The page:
Monday, November 05, 2007

That's why they call them 'special'

Gabe Desjardins has cranked a few more numbers over on his site, and from these we can now determine which teams spend the most time on the power play, the penalty kill and even strength.

Obviously, if you're a coach, you're going to want your team on the power play more than the penalty kill because, well, goals don't usually go in the wrong net when you're up a man. (It's a little more complicated than that, so keep reading.) The average NHL game this season has broken down with 45 minutes of even-strength play, and 15 minutes on special teams, 7.5 on the power play for each side.

Those figures vary for each team, with Columbus spending the highest percentage of its minutes up a man (15.4% or 9:15/G) and Boston the lowest (10.2% or 6:05/G), which means the Blue Jackets have played more than three minutes a game more on the power play than the Bruins through the first dozen games.

Toronto, meanwhile, has spent the most time killing penalties (a whopping 16%), with Edmonton coming in at the low end at (10.3%) — about a 3:25 difference per game.

But here's what what you really came to see (figures from before Sunday games):

1 N.J 76.1% 13.1% 10.8% 2.4%
2 CHI 74.9% 13.6% 11.5% 2.1%
3 CBJ 71.3% 15.4% 13.3% 2.1%
4 MTL 75.9% 13.0% 11.1% 1.9%
5 L.A 74.5% 13.6% 11.9% 1.7%
6 PHX 76.2% 12.5% 11.3% 1.1%
7 PIT 74.6% 13.2% 12.2% 0.9%
8 CAR 72.8% 14.1% 13.2% 0.9%
9 S.J 74.0% 13.4% 12.5% 0.9%
10 STL 74.2% 13.4% 12.5% 0.9%
11 NYR 74.6% 13.1% 12.2% 0.9%
12 VAN 72.2% 14.3% 13.5% 0.8%
13 PHI 77.8% 11.5% 10.8% 0.7%
14 EDM 78.7% 11.0% 10.3% 0.6%
15 ANA 72.2% 14.2% 13.6% 0.5%
16 COL 75.6% 12.1% 12.3% -0.2%
17 T.B 78.5% 10.6% 10.9% -0.3%
18 BOS 79.4% 10.2% 10.5% -0.3%
19 NYI 73.9% 12.8% 13.3% -0.4%
20 CGY 74.6% 12.4% 12.9% -0.5%
21 DAL 77.1% 11.1% 11.7% -0.6%
22 FLA 74.6% 12.4% 13.1% -0.7%
23 NSH 74.9% 12.2% 12.9% -0.7%
24 OTT 75.6% 11.8% 12.5% -0.7%
25 ATL 74.8% 12.2% 13.0% -0.9%
26 MIN 75.8% 11.3% 12.9% -1.7%
27 WSH 72.1% 12.9% 14.9% -2.0%
28 BUF 71.7% 13.1% 15.2% -2.0%
29 DET 74.3% 11.4% 14.3% -2.9%
30 TOR 71.9% 12.0% 16.0% -4.0%

74.8% 12.6% 12.6%

What complicates all of this is that part of the reason teams spend a lot of time on the penalty kill is the fact they don't get scored on and therefore have more unbroken two minute chunks. Likewise, teams that have had difficulty scoring on the power play are more likely to be out there longer. (Columbus is a good example here, as they've got the league's top penalty kill but are middle of the pack when it comes to shorthanded situations. Because they've rarely been scored on, however, they're generally killing a full two minutes, which bumps them up in the 'percentage of time spent on the penalty kill' rankings.)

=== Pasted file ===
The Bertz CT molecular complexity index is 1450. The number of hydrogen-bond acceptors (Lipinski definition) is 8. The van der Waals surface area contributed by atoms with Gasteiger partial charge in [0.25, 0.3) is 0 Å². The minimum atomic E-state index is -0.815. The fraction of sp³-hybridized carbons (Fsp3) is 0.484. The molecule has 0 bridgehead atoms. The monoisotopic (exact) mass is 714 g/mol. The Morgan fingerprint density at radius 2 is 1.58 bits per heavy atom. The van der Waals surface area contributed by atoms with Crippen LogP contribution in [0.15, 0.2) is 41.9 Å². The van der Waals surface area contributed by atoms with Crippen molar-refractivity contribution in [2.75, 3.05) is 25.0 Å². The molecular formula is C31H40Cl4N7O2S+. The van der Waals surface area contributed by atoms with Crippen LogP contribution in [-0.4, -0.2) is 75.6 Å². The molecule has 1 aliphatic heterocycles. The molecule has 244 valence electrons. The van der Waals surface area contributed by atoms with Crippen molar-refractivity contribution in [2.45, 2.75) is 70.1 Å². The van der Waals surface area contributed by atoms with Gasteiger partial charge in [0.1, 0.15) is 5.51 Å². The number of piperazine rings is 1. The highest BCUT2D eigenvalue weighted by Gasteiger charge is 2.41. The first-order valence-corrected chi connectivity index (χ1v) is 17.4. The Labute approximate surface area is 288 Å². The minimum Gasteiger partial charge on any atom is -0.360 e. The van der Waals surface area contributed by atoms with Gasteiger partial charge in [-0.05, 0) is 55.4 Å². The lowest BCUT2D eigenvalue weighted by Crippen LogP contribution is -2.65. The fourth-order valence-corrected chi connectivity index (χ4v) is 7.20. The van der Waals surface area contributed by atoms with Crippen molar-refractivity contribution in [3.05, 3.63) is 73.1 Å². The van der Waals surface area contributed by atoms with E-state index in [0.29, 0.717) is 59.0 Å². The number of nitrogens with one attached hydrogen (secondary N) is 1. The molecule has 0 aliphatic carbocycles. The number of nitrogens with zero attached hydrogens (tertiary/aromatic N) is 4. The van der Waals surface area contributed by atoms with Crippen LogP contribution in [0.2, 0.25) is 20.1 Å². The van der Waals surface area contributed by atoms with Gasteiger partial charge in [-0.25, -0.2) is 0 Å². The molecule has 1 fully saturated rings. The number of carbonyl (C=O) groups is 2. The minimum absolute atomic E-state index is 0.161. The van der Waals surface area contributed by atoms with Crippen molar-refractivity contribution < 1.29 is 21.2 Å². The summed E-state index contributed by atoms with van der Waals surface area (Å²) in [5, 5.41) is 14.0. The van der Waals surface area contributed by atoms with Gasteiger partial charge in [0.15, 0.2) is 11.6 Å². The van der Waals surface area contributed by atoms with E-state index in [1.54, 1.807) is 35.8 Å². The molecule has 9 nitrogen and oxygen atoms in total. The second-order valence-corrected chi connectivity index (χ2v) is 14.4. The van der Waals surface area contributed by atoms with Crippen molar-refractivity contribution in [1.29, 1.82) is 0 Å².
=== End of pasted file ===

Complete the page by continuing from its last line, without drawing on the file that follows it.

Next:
All that makes it more difficult to make blanket statements about New Jersey being a more "disciplined" team than the Red Wings — although even the NHL's own generic stats would bear that out.

The Behind The Net numbers also give you an idea of which teams play in more penalty filled games, with Columbus, Buffalo and Toronto all playing less than 72% of their games at even strength this season (~43 minutes). On the flip side, 79.4% of Boston's games have been at even strength, a difference of about five minutes a game.

There's a lot of data here I haven't even had a chance to look at; my guess is there's much more to be mined from these figures than what I've got here.



At 2:16 a.m., November 05, 2007, Blogger HockeyTownTodd said...

Nice number crunching, and interesting, if only to point out that short handed stats are worthless without breaking down the SH situations to 5 on 3 separate from 5 on 4. There are top teams at the top, middle, and bottom. 6 minutes of 5 on 3 would more than likely be more productive than 14 minutes of 5 on 4. And even these stats should be divided by situations where one of your top PK'ers are the 2nd man in the box.

At 9:32 a.m., November 05, 2007, Anonymous steve said...

One thing that I'd like to get rid of from traditional boxscores is the n/m method of reporting success on the power play (although over the course of the season it averages out). It really doesn't give enough information because it doesn't take into consideration 5 on 3, 4 on 3, or the length of the various power plays.

I think these numbers above are a good step in the right direction. I would like to see something like pp minutes played per goal.

At 9:36 a.m., November 05, 2007, Anonymous steve said...

Hehe... follow the link. Nice site

At 12:21 p.m., November 05, 2007, Anonymous Mogen_david said...

That was quick thanks. I guess one of the best ways to figure the impact of PK and PP on a teams performance would be PPG/G and PPGA/G as well as the % of each to a teams total goals. Although breaking down into situation would add information.
Oh, would it be worth adding Goalie pulled data or at least end of game goalie pulled information to tease things out a bit more?

At 12:41 p.m., November 05, 2007, Anonymous Mogen_david said...

Is their away to calculate TOI/oppurtunity? I dragged in the NHL data and they didn't look like they matched up well enough to just use those.
Although to be honest it feels like a dog chasing it's tail at this point. Between, TOI per situation, Goal per situation and the NHLs PPO and TS what more do we need to evaluate teams special teams performance. Perhaps penalties drawn taken in each situation?

At 2:02 p.m., November 05, 2007, Blogger Hawerchuk said...

I'll add more stats as the weeks go by, including for goaltenders. There's a ton of information that can be mined out of the NHL data.

Bonus: all of the statistics are finally automated. I skip over games where the goalie data is completely wrong and I'll go back and fix them later - that's about 2-3% of the games.


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